For more information please e-mail:

You can also visit my website:

Kayla Garcia is a senior at New Milford High School currently in the process of gaining her Girl Scout Gold Award.

Future for normalcy with Foster Care Kids.



Business Card 1

Former foster child Georgina Rodriguez is pursuing her associate’s degree at Hillsborough Community College and plans to continue her college education after that. This is possible, in part, because one of her six sets of foster parents broke the rules when she was in their care.

Rodriguez, now 21, was in the Florida dependency court system from age 6 to 18 due to an abusive home situation.

“Foster parents were not supposed to, but my foster parents in Plant City took me out on their boat,” Rodriguez said in a recent telephone conversation.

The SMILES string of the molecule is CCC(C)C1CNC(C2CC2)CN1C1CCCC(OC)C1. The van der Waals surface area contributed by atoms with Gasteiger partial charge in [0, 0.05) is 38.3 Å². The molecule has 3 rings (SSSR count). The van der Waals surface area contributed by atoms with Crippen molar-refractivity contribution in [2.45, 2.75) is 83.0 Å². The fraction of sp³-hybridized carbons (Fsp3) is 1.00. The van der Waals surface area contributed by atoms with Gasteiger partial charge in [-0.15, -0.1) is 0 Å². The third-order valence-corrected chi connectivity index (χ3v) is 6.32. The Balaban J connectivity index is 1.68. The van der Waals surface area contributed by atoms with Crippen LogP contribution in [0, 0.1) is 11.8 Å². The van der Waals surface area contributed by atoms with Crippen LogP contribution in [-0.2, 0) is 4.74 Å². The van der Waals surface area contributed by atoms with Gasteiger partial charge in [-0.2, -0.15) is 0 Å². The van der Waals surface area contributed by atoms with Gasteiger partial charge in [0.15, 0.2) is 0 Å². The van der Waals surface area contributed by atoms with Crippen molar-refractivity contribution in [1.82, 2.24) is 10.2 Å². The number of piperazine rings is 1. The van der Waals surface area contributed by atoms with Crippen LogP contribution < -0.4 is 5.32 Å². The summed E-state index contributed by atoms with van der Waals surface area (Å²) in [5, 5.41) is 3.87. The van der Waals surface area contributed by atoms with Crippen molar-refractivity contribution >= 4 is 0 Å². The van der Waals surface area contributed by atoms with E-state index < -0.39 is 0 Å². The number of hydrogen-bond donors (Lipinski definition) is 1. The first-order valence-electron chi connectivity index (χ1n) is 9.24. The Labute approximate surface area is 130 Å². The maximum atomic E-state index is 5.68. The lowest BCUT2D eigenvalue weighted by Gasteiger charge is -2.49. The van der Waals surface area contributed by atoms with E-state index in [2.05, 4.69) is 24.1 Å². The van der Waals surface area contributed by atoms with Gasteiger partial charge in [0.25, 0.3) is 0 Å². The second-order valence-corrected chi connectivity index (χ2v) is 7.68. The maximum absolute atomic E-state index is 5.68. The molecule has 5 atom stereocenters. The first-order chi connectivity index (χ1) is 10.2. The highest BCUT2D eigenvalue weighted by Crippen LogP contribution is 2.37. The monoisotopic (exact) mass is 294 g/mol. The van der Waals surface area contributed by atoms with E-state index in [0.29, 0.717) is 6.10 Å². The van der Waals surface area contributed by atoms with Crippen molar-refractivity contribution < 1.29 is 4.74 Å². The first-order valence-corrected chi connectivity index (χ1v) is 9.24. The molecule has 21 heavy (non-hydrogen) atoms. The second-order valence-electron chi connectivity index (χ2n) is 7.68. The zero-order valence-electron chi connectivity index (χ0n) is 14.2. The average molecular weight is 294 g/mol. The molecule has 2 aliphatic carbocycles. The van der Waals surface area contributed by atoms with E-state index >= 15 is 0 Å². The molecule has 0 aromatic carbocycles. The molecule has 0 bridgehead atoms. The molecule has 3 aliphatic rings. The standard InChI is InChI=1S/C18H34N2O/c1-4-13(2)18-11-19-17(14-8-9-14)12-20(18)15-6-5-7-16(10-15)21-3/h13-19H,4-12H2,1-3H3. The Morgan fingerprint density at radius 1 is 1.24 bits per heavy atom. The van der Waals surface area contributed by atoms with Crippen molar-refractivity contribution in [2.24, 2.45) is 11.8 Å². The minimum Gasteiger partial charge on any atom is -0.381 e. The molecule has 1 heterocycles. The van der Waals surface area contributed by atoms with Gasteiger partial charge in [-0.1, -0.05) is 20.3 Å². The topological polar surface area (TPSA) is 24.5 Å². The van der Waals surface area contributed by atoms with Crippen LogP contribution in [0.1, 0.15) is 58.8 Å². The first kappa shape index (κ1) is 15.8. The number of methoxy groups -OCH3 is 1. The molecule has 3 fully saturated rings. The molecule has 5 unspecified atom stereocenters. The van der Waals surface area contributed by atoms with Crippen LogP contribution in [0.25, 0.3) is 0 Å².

“I would go with them to their farm along with their biological kids. They showed me they really cared. I wasn’t singled out as a foster child. It made a difference,” Rodriguez said.

She still recalls the family outings as a breath of fresh air in a difficult time. They had a lasting impact and helped her as she grew.

“My Plant City foster parents still keep in touch today,” she said.

On April 11, a bill signed into state law changed the foster care rules so that those kinds of empowering excursions are no longer taboo.

The “Quality Parenting for Children in Foster Care Act,” SB 215, sponsored by Sen. Nancy Detert and Rep. Ben Albritton and signed into law by Gov. Rick Scott, intends to bring “normalcy” to the process of caring for foster children.

The language of SB 215, which takes effect July 1, acknowledges that children in foster care should “participate in life skills activities” that are “age-appropriate” and “increase their ability to live independently and become self-sufficient” when they age-out of the foster care system at 18.